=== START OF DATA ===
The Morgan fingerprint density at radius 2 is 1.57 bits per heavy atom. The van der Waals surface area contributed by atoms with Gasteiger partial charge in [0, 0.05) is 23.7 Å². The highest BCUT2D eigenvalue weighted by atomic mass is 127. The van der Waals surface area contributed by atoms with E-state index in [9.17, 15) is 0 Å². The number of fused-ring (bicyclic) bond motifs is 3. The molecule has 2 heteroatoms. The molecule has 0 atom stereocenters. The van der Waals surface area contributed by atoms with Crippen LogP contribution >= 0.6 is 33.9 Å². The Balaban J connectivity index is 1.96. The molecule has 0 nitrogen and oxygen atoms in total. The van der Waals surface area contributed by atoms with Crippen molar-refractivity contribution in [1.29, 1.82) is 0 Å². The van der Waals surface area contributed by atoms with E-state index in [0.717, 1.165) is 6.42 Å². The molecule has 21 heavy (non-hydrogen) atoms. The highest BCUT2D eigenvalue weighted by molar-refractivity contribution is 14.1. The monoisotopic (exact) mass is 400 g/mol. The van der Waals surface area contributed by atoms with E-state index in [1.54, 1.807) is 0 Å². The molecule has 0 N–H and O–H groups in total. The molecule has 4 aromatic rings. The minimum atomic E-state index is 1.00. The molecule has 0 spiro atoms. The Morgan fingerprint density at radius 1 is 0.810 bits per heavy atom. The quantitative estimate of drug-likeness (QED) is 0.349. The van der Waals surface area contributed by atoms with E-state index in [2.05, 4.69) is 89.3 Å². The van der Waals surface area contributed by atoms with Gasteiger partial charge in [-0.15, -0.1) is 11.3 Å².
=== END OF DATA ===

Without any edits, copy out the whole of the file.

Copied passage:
The Morgan fingerprint density at radius 2 is 1.57 bits per heavy atom. The van der Waals surface area contributed by atoms with Gasteiger partial charge in [0, 0.05) is 23.7 Å². The highest BCUT2D eigenvalue weighted by atomic mass is 127. The van der Waals surface area contributed by atoms with E-state index in [9.17, 15) is 0 Å². The number of fused-ring (bicyclic) bond motifs is 3. The molecule has 2 heteroatoms. The molecule has 0 atom stereocenters. The van der Waals surface area contributed by atoms with Crippen LogP contribution >= 0.6 is 33.9 Å². The Balaban J connectivity index is 1.96. The molecule has 0 nitrogen and oxygen atoms in total. The van der Waals surface area contributed by atoms with Crippen molar-refractivity contribution in [1.29, 1.82) is 0 Å². The van der Waals surface area contributed by atoms with E-state index in [0.717, 1.165) is 6.42 Å². The molecule has 21 heavy (non-hydrogen) atoms. The highest BCUT2D eigenvalue weighted by molar-refractivity contribution is 14.1. The monoisotopic (exact) mass is 400 g/mol. The van der Waals surface area contributed by atoms with E-state index in [1.54, 1.807) is 0 Å². The molecule has 0 N–H and O–H groups in total. The molecule has 4 aromatic rings. The minimum atomic E-state index is 1.00. The molecule has 0 spiro atoms. The Morgan fingerprint density at radius 1 is 0.810 bits per heavy atom. The quantitative estimate of drug-likeness (QED) is 0.349. The van der Waals surface area contributed by atoms with E-state index in [2.05, 4.69) is 89.3 Å². The van der Waals surface area contributed by atoms with Gasteiger partial charge in [-0.15, -0.1) is 11.3 Å².